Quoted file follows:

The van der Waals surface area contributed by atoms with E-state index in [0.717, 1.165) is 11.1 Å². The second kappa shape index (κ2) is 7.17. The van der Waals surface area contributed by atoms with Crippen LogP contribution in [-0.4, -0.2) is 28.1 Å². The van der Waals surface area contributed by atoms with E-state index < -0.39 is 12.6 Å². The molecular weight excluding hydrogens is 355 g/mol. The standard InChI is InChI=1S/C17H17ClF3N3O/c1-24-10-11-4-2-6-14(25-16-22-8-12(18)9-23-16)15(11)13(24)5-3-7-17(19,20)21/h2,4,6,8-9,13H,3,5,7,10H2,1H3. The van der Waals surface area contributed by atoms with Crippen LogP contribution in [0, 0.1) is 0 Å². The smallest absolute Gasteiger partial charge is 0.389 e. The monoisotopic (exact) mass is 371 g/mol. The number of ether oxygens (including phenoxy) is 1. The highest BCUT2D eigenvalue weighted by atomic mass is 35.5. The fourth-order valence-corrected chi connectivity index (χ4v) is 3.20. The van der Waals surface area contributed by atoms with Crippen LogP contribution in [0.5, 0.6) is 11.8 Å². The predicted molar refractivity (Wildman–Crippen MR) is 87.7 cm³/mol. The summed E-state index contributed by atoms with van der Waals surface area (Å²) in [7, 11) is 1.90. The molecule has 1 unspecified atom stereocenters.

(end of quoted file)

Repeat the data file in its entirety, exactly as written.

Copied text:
The van der Waals surface area contributed by atoms with E-state index in [0.717, 1.165) is 11.1 Å². The second kappa shape index (κ2) is 7.17. The van der Waals surface area contributed by atoms with Crippen LogP contribution in [-0.4, -0.2) is 28.1 Å². The van der Waals surface area contributed by atoms with E-state index < -0.39 is 12.6 Å². The molecular weight excluding hydrogens is 355 g/mol. The standard InChI is InChI=1S/C17H17ClF3N3O/c1-24-10-11-4-2-6-14(25-16-22-8-12(18)9-23-16)15(11)13(24)5-3-7-17(19,20)21/h2,4,6,8-9,13H,3,5,7,10H2,1H3. The van der Waals surface area contributed by atoms with Crippen LogP contribution in [0, 0.1) is 0 Å². The smallest absolute Gasteiger partial charge is 0.389 e. The monoisotopic (exact) mass is 371 g/mol. The number of ether oxygens (including phenoxy) is 1. The highest BCUT2D eigenvalue weighted by atomic mass is 35.5. The fourth-order valence-corrected chi connectivity index (χ4v) is 3.20. The van der Waals surface area contributed by atoms with Crippen LogP contribution in [0.5, 0.6) is 11.8 Å². The predicted molar refractivity (Wildman–Crippen MR) is 87.7 cm³/mol. The summed E-state index contributed by atoms with van der Waals surface area (Å²) in [7, 11) is 1.90. The molecule has 1 unspecified atom stereocenters.